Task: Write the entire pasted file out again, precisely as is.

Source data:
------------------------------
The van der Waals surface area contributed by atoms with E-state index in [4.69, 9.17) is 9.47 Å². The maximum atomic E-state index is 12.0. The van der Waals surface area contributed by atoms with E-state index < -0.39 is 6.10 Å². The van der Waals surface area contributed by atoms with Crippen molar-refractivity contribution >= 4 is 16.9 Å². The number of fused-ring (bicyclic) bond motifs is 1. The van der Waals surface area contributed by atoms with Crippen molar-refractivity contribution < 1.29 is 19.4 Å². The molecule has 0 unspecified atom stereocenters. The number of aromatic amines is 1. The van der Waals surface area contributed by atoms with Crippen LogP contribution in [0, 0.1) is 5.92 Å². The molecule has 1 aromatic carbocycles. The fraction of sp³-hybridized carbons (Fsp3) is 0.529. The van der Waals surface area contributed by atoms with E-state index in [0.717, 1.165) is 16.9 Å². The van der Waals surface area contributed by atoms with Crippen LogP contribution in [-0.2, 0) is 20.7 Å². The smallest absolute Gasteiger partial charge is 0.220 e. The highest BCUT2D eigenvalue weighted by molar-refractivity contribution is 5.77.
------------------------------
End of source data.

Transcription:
The van der Waals surface area contributed by atoms with E-state index in [4.69, 9.17) is 9.47 Å². The maximum atomic E-state index is 12.0. The van der Waals surface area contributed by atoms with E-state index < -0.39 is 6.10 Å². The van der Waals surface area contributed by atoms with Crippen molar-refractivity contribution >= 4 is 16.9 Å². The number of fused-ring (bicyclic) bond motifs is 1. The van der Waals surface area contributed by atoms with Crippen molar-refractivity contribution < 1.29 is 19.4 Å². The molecule has 0 unspecified atom stereocenters. The number of aromatic amines is 1. The van der Waals surface area contributed by atoms with Crippen LogP contribution in [0, 0.1) is 5.92 Å². The molecule has 1 aromatic carbocycles. The fraction of sp³-hybridized carbons (Fsp3) is 0.529. The van der Waals surface area contributed by atoms with E-state index in [0.717, 1.165) is 16.9 Å². The van der Waals surface area contributed by atoms with Crippen LogP contribution in [-0.2, 0) is 20.7 Å². The smallest absolute Gasteiger partial charge is 0.220 e. The highest BCUT2D eigenvalue weighted by molar-refractivity contribution is 5.77.